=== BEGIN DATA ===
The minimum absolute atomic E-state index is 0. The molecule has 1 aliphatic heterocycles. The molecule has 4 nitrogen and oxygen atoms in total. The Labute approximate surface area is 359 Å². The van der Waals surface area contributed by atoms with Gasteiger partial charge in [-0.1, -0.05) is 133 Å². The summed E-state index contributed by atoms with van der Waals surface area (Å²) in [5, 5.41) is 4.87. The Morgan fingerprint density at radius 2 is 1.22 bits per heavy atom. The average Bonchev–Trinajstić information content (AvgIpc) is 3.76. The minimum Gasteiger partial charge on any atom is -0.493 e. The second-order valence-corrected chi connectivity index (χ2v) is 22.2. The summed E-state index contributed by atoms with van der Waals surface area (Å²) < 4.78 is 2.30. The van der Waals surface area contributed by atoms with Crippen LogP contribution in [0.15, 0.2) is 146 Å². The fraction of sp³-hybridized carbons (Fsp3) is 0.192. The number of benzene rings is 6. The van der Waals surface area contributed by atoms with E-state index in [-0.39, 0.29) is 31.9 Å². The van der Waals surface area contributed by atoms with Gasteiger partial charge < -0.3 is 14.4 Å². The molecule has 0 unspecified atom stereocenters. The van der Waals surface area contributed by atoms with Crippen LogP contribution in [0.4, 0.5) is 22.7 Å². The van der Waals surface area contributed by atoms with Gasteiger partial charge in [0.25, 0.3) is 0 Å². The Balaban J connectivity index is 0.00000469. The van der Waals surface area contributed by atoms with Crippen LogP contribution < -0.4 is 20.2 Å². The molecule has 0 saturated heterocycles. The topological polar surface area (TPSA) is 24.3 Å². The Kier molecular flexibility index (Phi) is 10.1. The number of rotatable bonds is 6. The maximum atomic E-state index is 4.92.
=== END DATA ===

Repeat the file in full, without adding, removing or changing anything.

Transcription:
The minimum absolute atomic E-state index is 0. The molecule has 1 aliphatic heterocycles. The molecule has 4 nitrogen and oxygen atoms in total. The Labute approximate surface area is 359 Å². The van der Waals surface area contributed by atoms with Gasteiger partial charge in [-0.1, -0.05) is 133 Å². The summed E-state index contributed by atoms with van der Waals surface area (Å²) in [5, 5.41) is 4.87. The Morgan fingerprint density at radius 2 is 1.22 bits per heavy atom. The average Bonchev–Trinajstić information content (AvgIpc) is 3.76. The minimum Gasteiger partial charge on any atom is -0.493 e. The second-order valence-corrected chi connectivity index (χ2v) is 22.2. The summed E-state index contributed by atoms with van der Waals surface area (Å²) < 4.78 is 2.30. The van der Waals surface area contributed by atoms with Crippen LogP contribution in [0.15, 0.2) is 146 Å². The fraction of sp³-hybridized carbons (Fsp3) is 0.192. The number of benzene rings is 6. The van der Waals surface area contributed by atoms with E-state index in [-0.39, 0.29) is 31.9 Å². The van der Waals surface area contributed by atoms with Gasteiger partial charge < -0.3 is 14.4 Å². The molecule has 0 unspecified atom stereocenters. The van der Waals surface area contributed by atoms with Crippen LogP contribution in [0.4, 0.5) is 22.7 Å². The van der Waals surface area contributed by atoms with Gasteiger partial charge in [0.25, 0.3) is 0 Å². The Balaban J connectivity index is 0.00000469. The van der Waals surface area contributed by atoms with Crippen LogP contribution < -0.4 is 20.2 Å². The molecule has 0 saturated heterocycles. The topological polar surface area (TPSA) is 24.3 Å². The Kier molecular flexibility index (Phi) is 10.1. The number of rotatable bonds is 6. The maximum atomic E-state index is 4.92.